Friday, November 1, 2013

Return to the Hot Springs for Swallows

Last winter, I arrived at the mountainous Japanese onsen village of Tsubame Onsen (燕温泉)just thirty minutes after members of the onsen association had closed the free outdoor hot springs. But this October, we made it there in time. The exquisite outdoor hot springs in the midst of nature are renowned among Japanese onsen connoisseurs. So before the baths closed this year, I made the trip up the steep curving mountain roads to experience what I had only read about.

We Finally Got Here - Happiness, or Shiawase (幸せ)
There are two outdoor baths:Kawaranoyu (川原の湯) is by the side of a stream in a small valley. Ferns and moss line the rock walls of the bath. You can see and hear the gurgling flowing stream in front while you are soothed in hot water. The other bath, Ougonnoyu (黄金の湯), is at the edge of a knoll.  Nude mixed-sex bathing, or konyokuburo (混浴風呂), is normal. A pleasant ten-minute walk along mountain paths from the village is necessary to reach each spring. Darkness came much too quickly when the sun descended on the other side of the mountains, and I spent so much time in the former that it was too dark for photographing the latter. This place is fantastic. Tsubame is one of those rare hot spring areas that make you want to visit repeatedly.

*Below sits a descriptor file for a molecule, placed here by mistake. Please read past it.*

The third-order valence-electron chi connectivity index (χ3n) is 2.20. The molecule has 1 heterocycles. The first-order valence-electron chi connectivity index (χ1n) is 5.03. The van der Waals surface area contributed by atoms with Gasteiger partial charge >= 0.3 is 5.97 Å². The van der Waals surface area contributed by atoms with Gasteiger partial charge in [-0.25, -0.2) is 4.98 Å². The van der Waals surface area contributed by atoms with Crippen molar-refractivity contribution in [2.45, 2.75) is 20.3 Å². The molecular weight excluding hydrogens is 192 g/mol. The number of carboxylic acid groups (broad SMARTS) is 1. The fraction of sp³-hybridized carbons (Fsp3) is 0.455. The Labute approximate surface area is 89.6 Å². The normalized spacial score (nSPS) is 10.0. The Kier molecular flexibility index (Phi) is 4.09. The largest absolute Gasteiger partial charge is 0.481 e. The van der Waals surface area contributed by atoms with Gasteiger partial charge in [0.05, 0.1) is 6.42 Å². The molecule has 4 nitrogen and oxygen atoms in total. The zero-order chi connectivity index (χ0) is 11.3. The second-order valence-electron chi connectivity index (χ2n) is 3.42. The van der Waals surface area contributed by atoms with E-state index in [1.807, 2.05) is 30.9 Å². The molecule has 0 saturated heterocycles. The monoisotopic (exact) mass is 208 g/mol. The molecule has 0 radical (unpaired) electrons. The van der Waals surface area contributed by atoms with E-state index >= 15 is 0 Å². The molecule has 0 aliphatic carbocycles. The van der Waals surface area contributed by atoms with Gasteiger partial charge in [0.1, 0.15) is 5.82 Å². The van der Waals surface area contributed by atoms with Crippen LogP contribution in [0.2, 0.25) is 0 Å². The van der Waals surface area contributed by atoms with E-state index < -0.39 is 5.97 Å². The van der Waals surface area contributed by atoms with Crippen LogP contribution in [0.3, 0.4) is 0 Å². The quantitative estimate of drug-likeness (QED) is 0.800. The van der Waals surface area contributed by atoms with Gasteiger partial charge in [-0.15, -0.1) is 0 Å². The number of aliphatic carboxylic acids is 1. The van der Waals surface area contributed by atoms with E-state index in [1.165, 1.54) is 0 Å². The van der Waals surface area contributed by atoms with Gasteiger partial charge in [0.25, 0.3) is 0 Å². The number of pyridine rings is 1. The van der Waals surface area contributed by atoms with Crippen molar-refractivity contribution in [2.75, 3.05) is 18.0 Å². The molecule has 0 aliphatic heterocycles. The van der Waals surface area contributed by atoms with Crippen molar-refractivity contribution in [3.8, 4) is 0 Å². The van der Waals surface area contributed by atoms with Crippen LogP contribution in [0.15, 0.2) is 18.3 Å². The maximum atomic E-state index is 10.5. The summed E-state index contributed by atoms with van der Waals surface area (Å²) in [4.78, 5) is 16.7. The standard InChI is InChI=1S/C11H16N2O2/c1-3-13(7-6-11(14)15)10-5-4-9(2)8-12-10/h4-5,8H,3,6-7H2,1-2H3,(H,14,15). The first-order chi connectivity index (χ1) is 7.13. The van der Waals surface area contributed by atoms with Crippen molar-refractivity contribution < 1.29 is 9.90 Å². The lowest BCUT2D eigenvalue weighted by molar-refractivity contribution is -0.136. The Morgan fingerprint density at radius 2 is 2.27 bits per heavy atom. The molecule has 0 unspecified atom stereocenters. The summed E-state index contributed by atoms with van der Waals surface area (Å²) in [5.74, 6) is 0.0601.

The Path to the Kawaranoyu (川原の湯)
Every year, the threat of avalanches is the reason for the early-winter closure. The village, on the edge of a cliff at an elevation of 1,190 meters (3,904 feet) receives an annual average of 14 meters (approximately the height of a four-story building) of snow. 

The village's excellent hot springs, clean air, wide panoramic views of valleys and mountain peaks, and access to splendid hiking trails should make it a very popular location, but the village is dying. Young people  do not want to live in such locations and the heavy snowfall requires lots of work. Several hotels are now unoccupied and falling apart. Most of the residents are past sixty. Modern Japanese people seem more interested in traveling overseas and shopping in malls than experiencing nature in Japan. 

The local onsen association members work hard to keep the village clean and to maintain the free onsen and foot bath. I love the views, the quality of the bluish white sulfurous hot spring, and the serenity of Tsubame, so I hope that more people will visit and support the local economy. To see photographs of one very pleasant Japanese ryokan in Tsubame click here.

Tsubame Onsen in Early Fall

Tsubame Onsen in Early Winter

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